for this for loop if you know from the

previous chapter when we're talking

about logic statements I would create a

variable and we've initialized is 0 the

first time this runs I is equal to 0 so

what a third is King mode LED array 0

which corresponds to the first element

in our array so 2 now LED array is 0 is

equal to 2 so it would put a 2 or

actually a 2 in place of that and then

it would just define 2 as an output

likewise when when that's finished I

will increment again to 1 now LED array

1 is equal

to second element there which is three

so order replace all of that with a

three and so on and so forth until that

all is done which is really cool because

instead of writing our pinmode output

eight times which is really clunky and

bulky for lines which like add two lines

of code and two spaces for our curly

brackets gets the same thing done and

it's really handy because if we want to

increase the size of a la zero we can

simply add some more elements to it

change the changes of bounding of our

for loop and then we can declare as many

as we want just really cool so that is

our pin modes done now we've got two

separate for loops here really really

simple all we're doing is we're going to

come LEDs on in order until they're all

on so I'm going to turn them off again

in the same order and can play around

with the exact animation really easily

by altering the flow of our four loops

first of all appear again really

expanded counting we're saying that's

inside which is initialized to zero

while I is less than or equal to seven

again it could be in fact you know but

to make it easier you could say while I

is less than eight going to accomplish

the same thing increment I've spent

accounting we're going to write LED

array I so I referencing each pin and

writing at I writing I which is going to

be an order from element 0 1 2 3 4 5 6 7

which is 8 elements alright remember

zero indexing which corresponds to 2 3 4

5 6 7 8 which is the LED pins we're

going to turn them all 1 and wait for

delay time which is equal to 150

milliseconds each time so there's a time

for them to step up an increment then

when it's done that we're going to turn

them back off and wipe back down in the

same way using the exact same concept

but we're initializing I 7 running a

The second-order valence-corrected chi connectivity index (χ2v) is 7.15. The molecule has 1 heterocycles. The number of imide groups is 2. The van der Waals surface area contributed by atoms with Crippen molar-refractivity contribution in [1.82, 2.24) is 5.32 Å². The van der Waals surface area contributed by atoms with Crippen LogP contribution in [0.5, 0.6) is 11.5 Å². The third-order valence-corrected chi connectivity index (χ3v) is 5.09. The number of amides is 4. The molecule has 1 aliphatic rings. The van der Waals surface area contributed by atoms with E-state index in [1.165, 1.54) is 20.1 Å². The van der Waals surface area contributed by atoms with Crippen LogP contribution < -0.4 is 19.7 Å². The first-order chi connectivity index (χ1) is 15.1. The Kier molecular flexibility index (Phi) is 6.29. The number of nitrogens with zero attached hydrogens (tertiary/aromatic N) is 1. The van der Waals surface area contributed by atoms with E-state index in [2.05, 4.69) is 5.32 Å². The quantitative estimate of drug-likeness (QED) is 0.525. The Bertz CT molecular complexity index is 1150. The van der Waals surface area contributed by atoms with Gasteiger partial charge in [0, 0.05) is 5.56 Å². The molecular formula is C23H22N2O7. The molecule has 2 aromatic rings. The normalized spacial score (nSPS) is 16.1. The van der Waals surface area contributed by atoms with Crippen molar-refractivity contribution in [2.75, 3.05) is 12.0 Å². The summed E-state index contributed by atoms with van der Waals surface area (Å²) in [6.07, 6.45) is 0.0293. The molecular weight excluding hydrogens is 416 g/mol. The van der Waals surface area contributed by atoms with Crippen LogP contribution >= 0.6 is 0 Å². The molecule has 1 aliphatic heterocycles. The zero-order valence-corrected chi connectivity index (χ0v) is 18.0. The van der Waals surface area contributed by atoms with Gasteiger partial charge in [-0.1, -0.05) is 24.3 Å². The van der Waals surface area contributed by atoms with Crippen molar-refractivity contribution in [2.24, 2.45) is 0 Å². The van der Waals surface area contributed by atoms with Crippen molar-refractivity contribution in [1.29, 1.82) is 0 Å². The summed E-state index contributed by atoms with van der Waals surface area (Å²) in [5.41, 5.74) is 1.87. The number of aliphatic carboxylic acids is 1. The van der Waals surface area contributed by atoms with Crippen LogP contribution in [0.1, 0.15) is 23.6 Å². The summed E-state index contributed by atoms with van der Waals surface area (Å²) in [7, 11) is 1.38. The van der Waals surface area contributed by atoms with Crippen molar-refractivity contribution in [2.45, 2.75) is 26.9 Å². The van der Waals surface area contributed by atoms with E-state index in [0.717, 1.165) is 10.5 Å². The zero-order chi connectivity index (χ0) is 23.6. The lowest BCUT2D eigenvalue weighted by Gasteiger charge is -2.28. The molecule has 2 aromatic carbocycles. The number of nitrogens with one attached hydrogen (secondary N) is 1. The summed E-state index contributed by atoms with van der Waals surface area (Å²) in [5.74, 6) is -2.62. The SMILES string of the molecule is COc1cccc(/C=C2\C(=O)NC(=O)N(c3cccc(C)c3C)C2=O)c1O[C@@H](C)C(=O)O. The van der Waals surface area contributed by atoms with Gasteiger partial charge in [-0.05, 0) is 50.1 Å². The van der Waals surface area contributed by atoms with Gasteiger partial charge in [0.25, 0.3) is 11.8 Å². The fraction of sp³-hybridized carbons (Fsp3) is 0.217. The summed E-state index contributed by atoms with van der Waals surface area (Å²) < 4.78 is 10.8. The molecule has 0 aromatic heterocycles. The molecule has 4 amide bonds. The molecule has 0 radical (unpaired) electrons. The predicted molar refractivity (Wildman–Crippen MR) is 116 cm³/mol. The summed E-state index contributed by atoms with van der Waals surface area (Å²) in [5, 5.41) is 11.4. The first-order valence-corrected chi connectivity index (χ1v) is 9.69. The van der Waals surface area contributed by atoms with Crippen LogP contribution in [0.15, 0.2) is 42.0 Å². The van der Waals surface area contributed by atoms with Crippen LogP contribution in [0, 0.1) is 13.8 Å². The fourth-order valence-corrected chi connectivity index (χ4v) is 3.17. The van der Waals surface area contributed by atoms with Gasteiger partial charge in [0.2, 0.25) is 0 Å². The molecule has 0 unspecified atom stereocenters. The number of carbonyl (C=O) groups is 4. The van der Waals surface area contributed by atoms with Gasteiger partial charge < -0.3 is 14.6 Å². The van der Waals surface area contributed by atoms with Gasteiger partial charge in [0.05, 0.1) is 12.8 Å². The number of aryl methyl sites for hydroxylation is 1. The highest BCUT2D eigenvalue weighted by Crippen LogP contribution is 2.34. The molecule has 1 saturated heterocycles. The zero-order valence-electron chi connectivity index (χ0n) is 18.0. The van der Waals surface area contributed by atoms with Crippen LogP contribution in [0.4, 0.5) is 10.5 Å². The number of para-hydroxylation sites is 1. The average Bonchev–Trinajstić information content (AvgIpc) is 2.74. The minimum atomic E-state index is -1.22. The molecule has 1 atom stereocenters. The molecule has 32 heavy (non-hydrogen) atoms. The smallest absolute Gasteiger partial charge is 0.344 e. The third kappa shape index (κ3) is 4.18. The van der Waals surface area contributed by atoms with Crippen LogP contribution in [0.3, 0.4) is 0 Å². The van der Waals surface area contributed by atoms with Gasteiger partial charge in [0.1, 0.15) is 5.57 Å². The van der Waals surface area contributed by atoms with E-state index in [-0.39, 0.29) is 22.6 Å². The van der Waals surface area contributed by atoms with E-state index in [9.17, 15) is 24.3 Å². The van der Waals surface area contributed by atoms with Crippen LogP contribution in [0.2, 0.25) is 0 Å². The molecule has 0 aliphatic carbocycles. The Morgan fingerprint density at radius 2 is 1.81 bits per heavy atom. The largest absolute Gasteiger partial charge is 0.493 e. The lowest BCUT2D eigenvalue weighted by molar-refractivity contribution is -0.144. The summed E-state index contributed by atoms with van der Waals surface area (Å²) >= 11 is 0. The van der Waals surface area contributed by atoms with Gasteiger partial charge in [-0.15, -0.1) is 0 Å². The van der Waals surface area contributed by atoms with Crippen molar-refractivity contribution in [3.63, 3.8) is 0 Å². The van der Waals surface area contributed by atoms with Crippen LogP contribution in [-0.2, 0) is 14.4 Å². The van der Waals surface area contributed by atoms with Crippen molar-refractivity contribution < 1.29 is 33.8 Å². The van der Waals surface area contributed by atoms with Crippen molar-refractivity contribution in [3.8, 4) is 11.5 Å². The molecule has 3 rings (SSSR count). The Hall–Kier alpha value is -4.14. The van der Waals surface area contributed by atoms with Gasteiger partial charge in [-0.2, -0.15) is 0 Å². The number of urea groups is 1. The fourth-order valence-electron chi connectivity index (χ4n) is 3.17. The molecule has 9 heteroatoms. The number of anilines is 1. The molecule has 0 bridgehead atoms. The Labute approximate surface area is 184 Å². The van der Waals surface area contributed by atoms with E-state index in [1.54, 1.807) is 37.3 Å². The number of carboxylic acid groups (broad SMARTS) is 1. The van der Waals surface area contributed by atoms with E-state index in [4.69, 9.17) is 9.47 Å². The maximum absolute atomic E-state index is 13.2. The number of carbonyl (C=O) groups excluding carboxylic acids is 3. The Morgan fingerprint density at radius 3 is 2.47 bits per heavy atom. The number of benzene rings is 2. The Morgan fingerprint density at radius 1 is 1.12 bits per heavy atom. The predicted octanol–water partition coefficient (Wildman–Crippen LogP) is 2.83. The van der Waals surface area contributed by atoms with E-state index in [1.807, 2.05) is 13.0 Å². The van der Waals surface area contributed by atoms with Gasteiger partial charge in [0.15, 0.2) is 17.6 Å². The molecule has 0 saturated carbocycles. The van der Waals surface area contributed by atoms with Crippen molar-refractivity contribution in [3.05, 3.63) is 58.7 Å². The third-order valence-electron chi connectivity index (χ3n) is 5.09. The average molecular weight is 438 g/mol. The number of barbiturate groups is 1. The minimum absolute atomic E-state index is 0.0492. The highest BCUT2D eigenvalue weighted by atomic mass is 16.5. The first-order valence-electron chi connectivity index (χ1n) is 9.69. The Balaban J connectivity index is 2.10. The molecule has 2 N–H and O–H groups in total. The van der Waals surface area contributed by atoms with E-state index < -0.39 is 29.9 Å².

while I is greater than or equal to 0

and B incrementing I each time which is

really cool so let's go ahead and load

this up to our board plug that guy in

short got the right comfort selected and

hit upward and you can see it's actually

already running a headed program on

there just a moment ago you can see the

LEDs turning on and off in order really

really handy now again you could

implement a different slightly different

animation we'll just copy this

place to full up here and then instead

of turning it on we're going to turn it

off so what this will do is turn them

all on and then all I can do a do a

linear work which is really really cool

they're both still leaning out but up

goes in the same direction so you can

see that it's all turning on then they

start wiping off really cool I raise a

really simple but really powerful tools

and that they're really good especially

for controlling outputs where you might

have a whole group of LEDs now eight

LEDs doesn't sound like much but let's

say you wanted to control a 64 or an 8x8

LED matrix well you can use arrays and

rather than having to declare each pin

by itself and the pin mode and accessing

each one by cross-referencing which pin

number you're going to you simply create

it as an array and access each element

that you want so Row one could be

element 0 through 7 then Row 2 is

element 8 through 16 row 3 16 some one

and so forth and you have a really

logical easy to organized way of having

all your pin modes and your where your

pin outputs clumps together really

really cool stuff